Istanbul terror attack once again brought into focus the audacity and ease with which ISIS can hit any country.

Three heavily armed terrorist entered Istanbul Ataturk Airport on Tuesday 28 June 2016 and started indiscriminate firing.

Two terrorists entered the international terminal, and the third terrorist ran in the nearby parking lot reports CNN. All three detonated suicide vests.

There were two massive explosions and the shock wave reverberated throughout the airport. It was followed by a third explosion after one minute which happened inside the terminal.

According to the latest news, the death toll in the gun and the suicide attack has risen to 41.

It includes 13 foreign nationals. More than 239 persons have been injured in the assault, and many are in a critical condition raising fears that the death toll could be much higher.

The three terrorist had arrived in a Taxi and began firing when they entered the terminal. A scramble followed, and the three terrorists blew themselves up when they were challenged by security forces.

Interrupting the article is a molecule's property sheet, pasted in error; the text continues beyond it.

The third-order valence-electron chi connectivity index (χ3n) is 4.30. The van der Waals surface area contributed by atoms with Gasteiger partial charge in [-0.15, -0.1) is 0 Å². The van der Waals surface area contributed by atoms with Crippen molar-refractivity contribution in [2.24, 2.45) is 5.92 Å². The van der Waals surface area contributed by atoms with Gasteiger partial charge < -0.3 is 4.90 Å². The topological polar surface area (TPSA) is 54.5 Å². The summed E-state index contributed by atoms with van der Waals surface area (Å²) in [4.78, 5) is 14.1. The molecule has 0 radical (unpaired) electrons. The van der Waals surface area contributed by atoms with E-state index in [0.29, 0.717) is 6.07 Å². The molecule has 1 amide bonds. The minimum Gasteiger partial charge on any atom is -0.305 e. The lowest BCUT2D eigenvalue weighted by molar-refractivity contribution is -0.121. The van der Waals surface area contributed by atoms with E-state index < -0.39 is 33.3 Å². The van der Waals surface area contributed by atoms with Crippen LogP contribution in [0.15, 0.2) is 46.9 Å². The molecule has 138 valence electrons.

The attack was sudden and was least expected. Turkey had been a reluctant partner in the ongoing conflict with ISIS and the international community.

The attack had all the characteristic of being carried out by ISIS though the group has not claimed responsibility for the assault. ISIS, which is on the back foot after a series of defeats at the hands of its rivals that includes Iraqi Army supported by Shia Militia and Peshmerga forces of Kurdistan.

Turkey is a model of secularism, an oasis of peace and stability among Islamic countries. ISIS is adopting the same tactic which it took in Iraq when it carried out some of the worst terror attacks on the majority Shia community.

It led to a cataclysmic rift on ethnic lines in the region with Daesh representing the Sunni sect opposed by Shia and other militias who are supported by Iran and Western nations.

Daesh, which is the Arabic name for ISIS, considers Turkey’s secular and democratic contours as un-Islamic, and the latest attack is seen as a ploy to tear the secular fabric of Turkish society.